Living history

Deadlock election provides rare lesson for students

By Anand Vaishnav, Globe Staff, 11/9/2000

As the nation held its breath yesterday awaiting results from the unresolved presidential election, at least one group of people jumped at the chance to learn from it: history teachers.

Teachers live for momentous events like the extra-innings presidential race - unexpected current events that inject life into dry subjects like the Electoral College and the oft-heard importance of voting.

It's called a ''teachable moment,'' an unexpected opening that ignites a relevant discussion. Many educators in the Boston area were salivating at the chance to discuss history - not as someone had written it on the pages of a dusty textbook, but as people were making it, live on television.

''It's the exact chemistry of kids and moment that couldn't be better,'' said Richard Savage, a history teacher at East Boston High School. ''I'm in my 34th year, and this is as good as it gets. It's magic.''

Speaking to his American history students, Savage said he was reminded of the face-off between John F. Kennedy and Richard Nixon in 1960, when he was 15 years old and stayed up until the wee hours to see who won. Forty years later, many of his students did the same thing.

''Yesterday night, I was really sleepy. But I said I couldn't go to sleep and let history go by,'' senior Sugey Terrero said. ''I turned on the TV [in the morning] and said, `Oh, my God, nobody won!'''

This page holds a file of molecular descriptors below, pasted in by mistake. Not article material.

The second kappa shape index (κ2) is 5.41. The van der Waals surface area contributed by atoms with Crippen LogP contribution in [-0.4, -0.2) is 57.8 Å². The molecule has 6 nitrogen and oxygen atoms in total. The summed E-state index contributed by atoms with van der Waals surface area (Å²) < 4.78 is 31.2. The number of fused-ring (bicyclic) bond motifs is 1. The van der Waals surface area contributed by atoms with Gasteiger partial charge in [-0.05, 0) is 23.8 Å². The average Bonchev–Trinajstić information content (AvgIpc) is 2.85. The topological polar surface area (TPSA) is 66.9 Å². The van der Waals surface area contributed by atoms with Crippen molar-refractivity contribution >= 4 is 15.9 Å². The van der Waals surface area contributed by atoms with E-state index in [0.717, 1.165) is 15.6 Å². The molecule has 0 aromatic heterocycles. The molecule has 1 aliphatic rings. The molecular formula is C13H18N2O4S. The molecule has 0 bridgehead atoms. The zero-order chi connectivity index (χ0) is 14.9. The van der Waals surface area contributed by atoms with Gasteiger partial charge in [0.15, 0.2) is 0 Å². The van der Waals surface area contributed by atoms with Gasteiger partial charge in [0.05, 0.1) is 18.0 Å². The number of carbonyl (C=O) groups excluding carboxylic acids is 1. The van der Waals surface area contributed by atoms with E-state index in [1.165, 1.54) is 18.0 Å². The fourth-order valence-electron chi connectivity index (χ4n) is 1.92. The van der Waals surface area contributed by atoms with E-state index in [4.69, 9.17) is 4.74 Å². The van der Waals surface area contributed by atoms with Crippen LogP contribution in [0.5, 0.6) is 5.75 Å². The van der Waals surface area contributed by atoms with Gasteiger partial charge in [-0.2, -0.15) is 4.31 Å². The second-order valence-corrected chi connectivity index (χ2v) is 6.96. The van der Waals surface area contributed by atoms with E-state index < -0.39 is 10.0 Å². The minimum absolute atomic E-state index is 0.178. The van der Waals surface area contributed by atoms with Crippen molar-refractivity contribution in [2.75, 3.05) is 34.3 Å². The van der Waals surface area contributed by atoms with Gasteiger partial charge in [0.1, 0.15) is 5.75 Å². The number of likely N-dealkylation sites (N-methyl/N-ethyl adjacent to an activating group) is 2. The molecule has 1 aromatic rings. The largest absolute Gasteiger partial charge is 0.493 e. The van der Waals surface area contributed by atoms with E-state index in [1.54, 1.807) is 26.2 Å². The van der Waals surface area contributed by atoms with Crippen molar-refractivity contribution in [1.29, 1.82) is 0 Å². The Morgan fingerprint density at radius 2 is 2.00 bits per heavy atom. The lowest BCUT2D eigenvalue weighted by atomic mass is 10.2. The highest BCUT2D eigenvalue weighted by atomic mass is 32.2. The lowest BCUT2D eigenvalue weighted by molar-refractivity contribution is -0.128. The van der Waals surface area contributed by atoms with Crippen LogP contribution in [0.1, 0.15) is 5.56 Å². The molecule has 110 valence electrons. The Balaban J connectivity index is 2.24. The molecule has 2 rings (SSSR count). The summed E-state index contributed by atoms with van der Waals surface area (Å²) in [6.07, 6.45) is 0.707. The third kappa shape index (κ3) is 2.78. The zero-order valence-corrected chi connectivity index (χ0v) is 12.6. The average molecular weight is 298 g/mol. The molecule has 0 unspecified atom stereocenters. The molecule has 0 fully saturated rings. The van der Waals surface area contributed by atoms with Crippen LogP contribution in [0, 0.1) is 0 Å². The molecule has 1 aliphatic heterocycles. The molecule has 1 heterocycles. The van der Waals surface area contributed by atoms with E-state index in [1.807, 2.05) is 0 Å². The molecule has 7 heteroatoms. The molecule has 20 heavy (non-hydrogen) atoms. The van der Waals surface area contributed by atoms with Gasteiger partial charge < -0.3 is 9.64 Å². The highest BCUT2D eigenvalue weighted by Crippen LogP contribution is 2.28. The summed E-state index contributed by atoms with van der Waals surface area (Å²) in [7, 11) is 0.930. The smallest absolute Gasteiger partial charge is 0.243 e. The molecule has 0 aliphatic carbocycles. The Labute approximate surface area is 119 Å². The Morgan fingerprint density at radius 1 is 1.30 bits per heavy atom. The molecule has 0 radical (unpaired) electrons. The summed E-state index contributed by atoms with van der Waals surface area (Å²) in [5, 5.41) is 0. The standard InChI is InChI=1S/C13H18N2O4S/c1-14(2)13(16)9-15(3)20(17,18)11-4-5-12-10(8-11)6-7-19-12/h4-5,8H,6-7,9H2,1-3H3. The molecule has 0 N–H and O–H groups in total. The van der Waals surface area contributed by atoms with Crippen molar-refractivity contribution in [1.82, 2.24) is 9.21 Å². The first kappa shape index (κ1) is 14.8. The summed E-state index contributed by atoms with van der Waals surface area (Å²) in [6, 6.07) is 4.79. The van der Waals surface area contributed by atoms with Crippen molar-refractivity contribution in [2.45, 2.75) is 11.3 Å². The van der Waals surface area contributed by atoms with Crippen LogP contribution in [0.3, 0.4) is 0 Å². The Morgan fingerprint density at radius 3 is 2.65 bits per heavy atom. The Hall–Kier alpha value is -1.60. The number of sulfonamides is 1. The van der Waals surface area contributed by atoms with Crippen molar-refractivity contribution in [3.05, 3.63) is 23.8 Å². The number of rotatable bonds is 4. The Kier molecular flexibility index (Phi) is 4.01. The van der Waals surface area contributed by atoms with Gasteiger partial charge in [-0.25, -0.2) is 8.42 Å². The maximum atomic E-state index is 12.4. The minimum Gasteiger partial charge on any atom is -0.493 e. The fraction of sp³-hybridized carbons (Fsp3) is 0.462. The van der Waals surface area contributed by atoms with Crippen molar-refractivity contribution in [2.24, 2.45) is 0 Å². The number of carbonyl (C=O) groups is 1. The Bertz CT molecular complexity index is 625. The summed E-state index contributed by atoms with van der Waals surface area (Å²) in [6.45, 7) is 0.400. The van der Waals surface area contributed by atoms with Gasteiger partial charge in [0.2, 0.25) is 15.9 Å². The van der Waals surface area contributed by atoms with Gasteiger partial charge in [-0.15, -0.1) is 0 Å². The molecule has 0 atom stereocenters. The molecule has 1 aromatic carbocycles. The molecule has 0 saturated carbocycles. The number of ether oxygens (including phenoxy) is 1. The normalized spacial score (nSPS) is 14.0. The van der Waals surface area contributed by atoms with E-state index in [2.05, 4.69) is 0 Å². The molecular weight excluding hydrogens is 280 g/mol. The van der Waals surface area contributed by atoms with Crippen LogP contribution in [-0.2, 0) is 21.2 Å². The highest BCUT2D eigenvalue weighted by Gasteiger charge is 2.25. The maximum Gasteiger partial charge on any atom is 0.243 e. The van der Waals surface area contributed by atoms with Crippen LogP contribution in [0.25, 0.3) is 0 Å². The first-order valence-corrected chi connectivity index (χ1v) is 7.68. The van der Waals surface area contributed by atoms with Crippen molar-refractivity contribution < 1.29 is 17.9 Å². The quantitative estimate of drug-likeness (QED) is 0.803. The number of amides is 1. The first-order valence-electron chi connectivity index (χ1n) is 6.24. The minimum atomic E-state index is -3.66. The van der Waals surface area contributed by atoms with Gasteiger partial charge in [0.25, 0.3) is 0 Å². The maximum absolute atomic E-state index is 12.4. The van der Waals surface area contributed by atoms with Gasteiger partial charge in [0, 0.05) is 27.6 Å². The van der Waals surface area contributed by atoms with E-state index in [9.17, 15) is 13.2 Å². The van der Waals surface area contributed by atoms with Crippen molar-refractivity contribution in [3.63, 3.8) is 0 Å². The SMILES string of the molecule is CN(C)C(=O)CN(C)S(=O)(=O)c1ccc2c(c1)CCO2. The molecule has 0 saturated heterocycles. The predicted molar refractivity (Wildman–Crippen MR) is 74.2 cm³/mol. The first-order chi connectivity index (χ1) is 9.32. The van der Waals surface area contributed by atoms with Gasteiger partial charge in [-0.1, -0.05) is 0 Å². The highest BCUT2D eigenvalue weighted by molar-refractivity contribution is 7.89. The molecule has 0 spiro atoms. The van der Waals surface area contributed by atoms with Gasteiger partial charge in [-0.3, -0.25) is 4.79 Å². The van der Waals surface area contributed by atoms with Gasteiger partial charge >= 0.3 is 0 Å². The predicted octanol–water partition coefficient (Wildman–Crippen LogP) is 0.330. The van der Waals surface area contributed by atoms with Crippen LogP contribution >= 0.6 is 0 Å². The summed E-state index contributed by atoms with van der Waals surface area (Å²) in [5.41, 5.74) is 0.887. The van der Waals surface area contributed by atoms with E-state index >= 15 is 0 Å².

The classroom talk shifted to the worthiness of the Electoral College, how elections really could turn on handfuls of votes, and how the closeness of the popular vote could shackle the new president, leaving him with no mandate.

''Whoever it is, the country's going to be torn,'' junior John Huttunen said.

Even the students seemed somewhat surprised at their own interest.

''When we were young, we really didn't care about elections,'' senior Rosa Felix said. ''Now that we're getting older, that we're getting ready to vote, we care.''

The current generation of high school students has had no shortage of great moments in American history to take to class. The Persian Gulf War erupted when they were in elementary school, followed by President Clinton's election, followed by his impeachment, and now the Bush-Gore dead heat.

History teachers yesterday sent students scurrying to Web sites for updates and asking them to remember past constitutional and civics lessons.

Events such as this ''create a relevance to history that perhaps no other event could do,'' said Sheldon Obelsky, a history teacher at Arlington High School. ''And it has an impact on them.''